Funding: National Institute on Aging, 2015-2020 (1 K08 AG 047252 01 A1)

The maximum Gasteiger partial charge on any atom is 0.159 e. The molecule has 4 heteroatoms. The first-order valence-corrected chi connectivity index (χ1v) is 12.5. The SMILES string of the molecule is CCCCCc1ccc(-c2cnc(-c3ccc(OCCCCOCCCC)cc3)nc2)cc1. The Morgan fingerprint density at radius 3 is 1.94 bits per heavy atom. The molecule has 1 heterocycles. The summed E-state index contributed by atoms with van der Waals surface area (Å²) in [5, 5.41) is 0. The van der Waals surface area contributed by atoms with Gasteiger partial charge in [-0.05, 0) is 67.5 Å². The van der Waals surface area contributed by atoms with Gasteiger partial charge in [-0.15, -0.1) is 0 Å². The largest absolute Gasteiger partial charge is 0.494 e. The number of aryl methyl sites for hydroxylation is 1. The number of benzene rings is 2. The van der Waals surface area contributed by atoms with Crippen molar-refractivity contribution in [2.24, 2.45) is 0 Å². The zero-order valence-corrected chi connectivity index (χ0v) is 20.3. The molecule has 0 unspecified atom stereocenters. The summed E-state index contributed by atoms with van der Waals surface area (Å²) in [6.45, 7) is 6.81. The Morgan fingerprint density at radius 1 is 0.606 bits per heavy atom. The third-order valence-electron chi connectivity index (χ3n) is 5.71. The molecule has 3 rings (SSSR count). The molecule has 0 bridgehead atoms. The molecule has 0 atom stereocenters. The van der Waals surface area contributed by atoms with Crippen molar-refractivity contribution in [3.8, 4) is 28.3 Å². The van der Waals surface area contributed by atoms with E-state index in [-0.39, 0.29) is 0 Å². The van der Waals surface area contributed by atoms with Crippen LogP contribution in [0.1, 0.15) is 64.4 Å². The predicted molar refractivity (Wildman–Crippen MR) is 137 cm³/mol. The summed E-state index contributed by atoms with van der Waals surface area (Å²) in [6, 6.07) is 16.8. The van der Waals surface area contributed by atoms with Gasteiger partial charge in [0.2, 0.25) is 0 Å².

Hospitals caring for elderly Medicare beneficiaries face unprecedented pressure to reduce unwanted practice variation and costs of hospitalization. To achieve these goals in surgical care, a growing number have introduced Enhanced Recovery After Surgery (ERAS) protocols – multidisciplinary bundles of surgical, anesthetic, nursing, and medical care intended to reduce the physiologic stress of surgery. In studies from highly specialized centers where they were developed, ERAS protocols have achieved faster recovery and shorter length of stay after major inpatient surgery. Yet it remains unclear whether such protocols improve costs and outcomes of surgical episodes overall, or simply shift them from the hospital to outpatient setting. Further, it is unknown whether ERAS will be effective for the most vulnerable patients, especially older adults with multiple comorbid conditions, who account for an increasing share of major surgery and often require ancillary care services after index hospitalization. Capitalizing on the unique data infrastructure in the state of Michigan, with rich surgical cost, utilization, and outcomes data, this project evaluates ERAS in real-world surgical care, and assesses its clinical, economic, and functional outcomes for frail and elderly patients. Specifically, researchers will evaluate: (1) clinical outcomes of ERAS in real-world surgical practice; (2) effects of ERAS on cost and utilization across the entire surgical episode; and (3) differential effects of ERAS by age and clinical risk factors. As the first population-based assessment of ERAS protocols for inpatient surgery, this study will have immediate impact on efforts to improve efficiency of inpatient surgical care, and will provide a generalizable assessment of the viability of ERAS for value-based care delivery in US hospitals.